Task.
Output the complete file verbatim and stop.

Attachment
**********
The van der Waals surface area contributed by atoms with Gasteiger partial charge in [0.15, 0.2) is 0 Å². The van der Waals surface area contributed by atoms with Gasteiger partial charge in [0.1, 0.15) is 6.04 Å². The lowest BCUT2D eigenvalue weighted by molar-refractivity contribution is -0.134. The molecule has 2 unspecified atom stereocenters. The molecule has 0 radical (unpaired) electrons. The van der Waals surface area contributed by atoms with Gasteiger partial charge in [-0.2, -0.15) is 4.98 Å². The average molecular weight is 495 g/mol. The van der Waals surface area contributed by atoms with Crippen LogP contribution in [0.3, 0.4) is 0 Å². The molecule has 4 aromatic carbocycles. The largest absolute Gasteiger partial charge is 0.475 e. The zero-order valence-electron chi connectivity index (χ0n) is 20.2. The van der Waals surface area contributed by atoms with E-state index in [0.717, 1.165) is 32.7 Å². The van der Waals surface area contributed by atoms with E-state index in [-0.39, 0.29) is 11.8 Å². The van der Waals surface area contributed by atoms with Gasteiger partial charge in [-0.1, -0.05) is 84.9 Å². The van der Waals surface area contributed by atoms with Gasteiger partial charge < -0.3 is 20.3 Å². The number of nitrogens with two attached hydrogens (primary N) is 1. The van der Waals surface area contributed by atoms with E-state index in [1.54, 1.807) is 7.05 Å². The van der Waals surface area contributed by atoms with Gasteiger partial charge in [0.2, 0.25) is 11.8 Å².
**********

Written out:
The van der Waals surface area contributed by atoms with Gasteiger partial charge in [0.15, 0.2) is 0 Å². The van der Waals surface area contributed by atoms with Gasteiger partial charge in [0.1, 0.15) is 6.04 Å². The lowest BCUT2D eigenvalue weighted by molar-refractivity contribution is -0.134. The molecule has 2 unspecified atom stereocenters. The molecule has 0 radical (unpaired) electrons. The van der Waals surface area contributed by atoms with Gasteiger partial charge in [-0.2, -0.15) is 4.98 Å². The average molecular weight is 495 g/mol. The van der Waals surface area contributed by atoms with Crippen LogP contribution in [0.3, 0.4) is 0 Å². The molecule has 4 aromatic carbocycles. The largest absolute Gasteiger partial charge is 0.475 e. The zero-order valence-electron chi connectivity index (χ0n) is 20.2. The van der Waals surface area contributed by atoms with E-state index in [0.717, 1.165) is 32.7 Å². The van der Waals surface area contributed by atoms with E-state index in [-0.39, 0.29) is 11.8 Å². The van der Waals surface area contributed by atoms with Gasteiger partial charge in [-0.1, -0.05) is 84.9 Å². The van der Waals surface area contributed by atoms with Gasteiger partial charge < -0.3 is 20.3 Å². The number of nitrogens with two attached hydrogens (primary N) is 1. The van der Waals surface area contributed by atoms with E-state index in [1.54, 1.807) is 7.05 Å². The van der Waals surface area contributed by atoms with Gasteiger partial charge in [0.2, 0.25) is 11.8 Å².